Music without lyrics is still music, but music with lyrics is a doorway to an artist’s soul. Regrets, sorrows, fears and triumphs weaved into verses to narrate their stories which– if all goes well– would hopefully become the stepping stone to fathoming their musical legacy. In fact, lyricism is not only how we form an attachment to an artist’s work but also how we come to terms with unearthed stories only our hearts recognize. It is no surprise why songwriting is one of the tougher forms of art to crack. Everyone can put their thoughts to paper, but very few can match emotions with words and phrases that tug at your heartstrings. When it comes to his compositions, Junny admits that creative freedom may get the best out of him. “Feeling overwhelmed is a very accurate description of when I’m writing my own songs,” he opens up. “I don’t think of it too negatively because it just means I have that many styles and themes that I can write about, and it’s up to me to decide how and when I want it a certain way.”
He does, however, confess to having established a songwriting routine that empowers him to keep things new and fresh. “I think that’s what I’ve learned over the years. There isn’t one way to write a song and there are many other ways that I still haven’t tried out yet,” he says. “That’s the beauty of songwriting – it’s the only time I can control everything at my own will.” Songwriting is definitely more than a space for expression for the singer. “It’s a tool for me to get away from stress and just the struggles with everyday life,” Junny points out. He admits he’s the happiest when writing and making music with people he admires. Citing his profession as a “privilege,” he credits this honor to his biggest cheerleaders; “I am thankful for having parents who believed in me and having great people around me all these years in Korea.”
Delving deeper into his songwriting style, Junny lets me in on his creative process. While he may have established a songwriting routine when it comes to the technicalities, the artist’s approach is arbitrary; “It’s always random but I lean towards deciding on what the song should be about.” Establishing the theme is paramount as it gradually leads him towards the title of the song and in some cases, the title strikes the young songwriter’s mind towards the end of his writing process.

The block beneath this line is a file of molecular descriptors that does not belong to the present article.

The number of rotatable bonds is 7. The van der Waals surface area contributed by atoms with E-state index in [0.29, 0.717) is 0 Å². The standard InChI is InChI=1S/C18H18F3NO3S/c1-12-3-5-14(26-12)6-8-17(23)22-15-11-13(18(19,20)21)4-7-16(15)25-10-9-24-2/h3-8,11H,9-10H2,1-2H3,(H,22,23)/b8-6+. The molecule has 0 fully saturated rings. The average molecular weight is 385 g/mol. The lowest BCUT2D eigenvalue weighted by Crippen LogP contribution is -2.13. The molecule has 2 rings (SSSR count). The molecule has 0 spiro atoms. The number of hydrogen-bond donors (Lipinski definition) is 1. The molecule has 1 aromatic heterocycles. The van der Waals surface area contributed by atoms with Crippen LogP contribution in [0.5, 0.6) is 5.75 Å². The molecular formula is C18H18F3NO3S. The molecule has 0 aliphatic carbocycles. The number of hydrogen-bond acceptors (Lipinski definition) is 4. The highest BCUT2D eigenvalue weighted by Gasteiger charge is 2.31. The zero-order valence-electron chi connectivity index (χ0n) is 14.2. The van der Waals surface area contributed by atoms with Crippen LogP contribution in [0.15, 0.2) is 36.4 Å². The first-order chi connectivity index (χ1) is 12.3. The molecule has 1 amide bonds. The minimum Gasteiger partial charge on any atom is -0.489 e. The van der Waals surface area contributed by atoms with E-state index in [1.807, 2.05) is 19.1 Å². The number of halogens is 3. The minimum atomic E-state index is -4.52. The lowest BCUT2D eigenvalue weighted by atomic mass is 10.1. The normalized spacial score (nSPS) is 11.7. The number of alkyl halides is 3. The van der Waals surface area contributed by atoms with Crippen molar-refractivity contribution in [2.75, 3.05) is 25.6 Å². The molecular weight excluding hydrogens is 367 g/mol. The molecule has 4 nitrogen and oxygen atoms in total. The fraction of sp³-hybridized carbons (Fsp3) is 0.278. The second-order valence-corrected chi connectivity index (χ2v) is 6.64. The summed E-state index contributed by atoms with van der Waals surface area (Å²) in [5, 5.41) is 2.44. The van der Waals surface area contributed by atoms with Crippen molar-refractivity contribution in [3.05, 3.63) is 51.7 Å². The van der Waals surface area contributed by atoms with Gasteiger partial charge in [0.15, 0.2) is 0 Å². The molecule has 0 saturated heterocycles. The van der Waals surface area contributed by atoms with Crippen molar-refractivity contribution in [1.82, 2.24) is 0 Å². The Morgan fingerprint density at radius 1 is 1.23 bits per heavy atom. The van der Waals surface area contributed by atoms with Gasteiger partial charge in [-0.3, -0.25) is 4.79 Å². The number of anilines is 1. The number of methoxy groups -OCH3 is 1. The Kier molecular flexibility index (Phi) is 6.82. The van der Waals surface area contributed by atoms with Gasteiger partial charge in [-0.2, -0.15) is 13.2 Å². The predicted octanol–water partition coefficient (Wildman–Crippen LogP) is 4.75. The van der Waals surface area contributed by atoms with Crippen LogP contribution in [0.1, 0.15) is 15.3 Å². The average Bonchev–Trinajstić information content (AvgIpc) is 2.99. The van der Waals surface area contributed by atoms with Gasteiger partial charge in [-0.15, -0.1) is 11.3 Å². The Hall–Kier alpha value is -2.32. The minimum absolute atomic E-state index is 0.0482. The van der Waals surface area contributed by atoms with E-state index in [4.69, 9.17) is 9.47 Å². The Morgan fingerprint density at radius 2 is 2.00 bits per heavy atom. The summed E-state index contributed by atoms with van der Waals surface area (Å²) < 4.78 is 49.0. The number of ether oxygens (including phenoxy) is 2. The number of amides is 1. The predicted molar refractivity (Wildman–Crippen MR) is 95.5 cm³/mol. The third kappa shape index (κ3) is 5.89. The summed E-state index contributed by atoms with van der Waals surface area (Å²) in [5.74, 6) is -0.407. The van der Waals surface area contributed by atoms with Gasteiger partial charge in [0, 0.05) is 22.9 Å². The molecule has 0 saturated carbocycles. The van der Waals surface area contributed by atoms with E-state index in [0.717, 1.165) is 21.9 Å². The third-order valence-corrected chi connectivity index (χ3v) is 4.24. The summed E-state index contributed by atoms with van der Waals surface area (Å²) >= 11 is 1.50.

As a songwriter and composer, 2020-2022 were defining years for Junny. Throughout this period, the singer had his hands filled with projects for K-pop superstars such as EXO’s Baekhyun and Kai, leading female soloist I.U, NCT U, NCT Dream, NCT 127 and WayV amongst other acts. “‘Mmmh’ was a different experience from others because this song already had its structure and style,” Junny explains about the creative process behind Kai’s solo 2020 debut single. “I went into this song with a different mindset and I tried my best contributing to bringing out Kai’s strengths through the melody and lyrics, and I’m just really glad how it turned out!” The track’s sultry R&B-pop soundscape delicately swirled with Kai’s husky vocal performance fittingly embodied the international superstar’s acclaimed showmanship. The viral sensation went on to top the iTunes song chart in more than 40 countries, creating a record as the first artist from SM Entertainment to achieve this milestone. Thanks to the K-pop idol’s international stardom and the track’s sensual choreography that went viral on TikTok and Instagram, the music video currently holds the title of the most-viewed debut music video by a K-pop male soloist and has the highest music video views by an SM male soloist, breaking an eight-year record, both held by former Super Junior-M member Henry’s 2013 release, “Trap.”